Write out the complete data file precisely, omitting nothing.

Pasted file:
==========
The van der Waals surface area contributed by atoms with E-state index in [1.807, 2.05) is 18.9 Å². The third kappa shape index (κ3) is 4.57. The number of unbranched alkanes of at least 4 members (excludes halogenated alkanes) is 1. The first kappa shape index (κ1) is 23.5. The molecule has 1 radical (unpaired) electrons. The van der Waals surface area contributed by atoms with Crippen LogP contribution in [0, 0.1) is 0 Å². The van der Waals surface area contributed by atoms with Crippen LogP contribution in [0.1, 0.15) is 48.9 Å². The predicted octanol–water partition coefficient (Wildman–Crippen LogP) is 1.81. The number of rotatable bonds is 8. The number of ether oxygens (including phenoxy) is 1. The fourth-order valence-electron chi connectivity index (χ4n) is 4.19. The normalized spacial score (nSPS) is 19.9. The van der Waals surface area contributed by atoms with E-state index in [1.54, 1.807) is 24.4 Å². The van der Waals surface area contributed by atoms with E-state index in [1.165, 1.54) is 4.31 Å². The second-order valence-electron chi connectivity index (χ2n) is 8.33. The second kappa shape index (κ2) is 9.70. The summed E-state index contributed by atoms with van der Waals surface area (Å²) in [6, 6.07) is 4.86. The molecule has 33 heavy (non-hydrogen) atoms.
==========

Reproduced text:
The van der Waals surface area contributed by atoms with E-state index in [1.807, 2.05) is 18.9 Å². The third kappa shape index (κ3) is 4.57. The number of unbranched alkanes of at least 4 members (excludes halogenated alkanes) is 1. The first kappa shape index (κ1) is 23.5. The molecule has 1 radical (unpaired) electrons. The van der Waals surface area contributed by atoms with Crippen LogP contribution in [0, 0.1) is 0 Å². The van der Waals surface area contributed by atoms with Crippen LogP contribution in [0.1, 0.15) is 48.9 Å². The predicted octanol–water partition coefficient (Wildman–Crippen LogP) is 1.81. The number of rotatable bonds is 8. The number of ether oxygens (including phenoxy) is 1. The fourth-order valence-electron chi connectivity index (χ4n) is 4.19. The normalized spacial score (nSPS) is 19.9. The van der Waals surface area contributed by atoms with E-state index in [1.54, 1.807) is 24.4 Å². The van der Waals surface area contributed by atoms with E-state index in [1.165, 1.54) is 4.31 Å². The second-order valence-electron chi connectivity index (χ2n) is 8.33. The second kappa shape index (κ2) is 9.70. The summed E-state index contributed by atoms with van der Waals surface area (Å²) in [6, 6.07) is 4.86. The molecule has 33 heavy (non-hydrogen) atoms.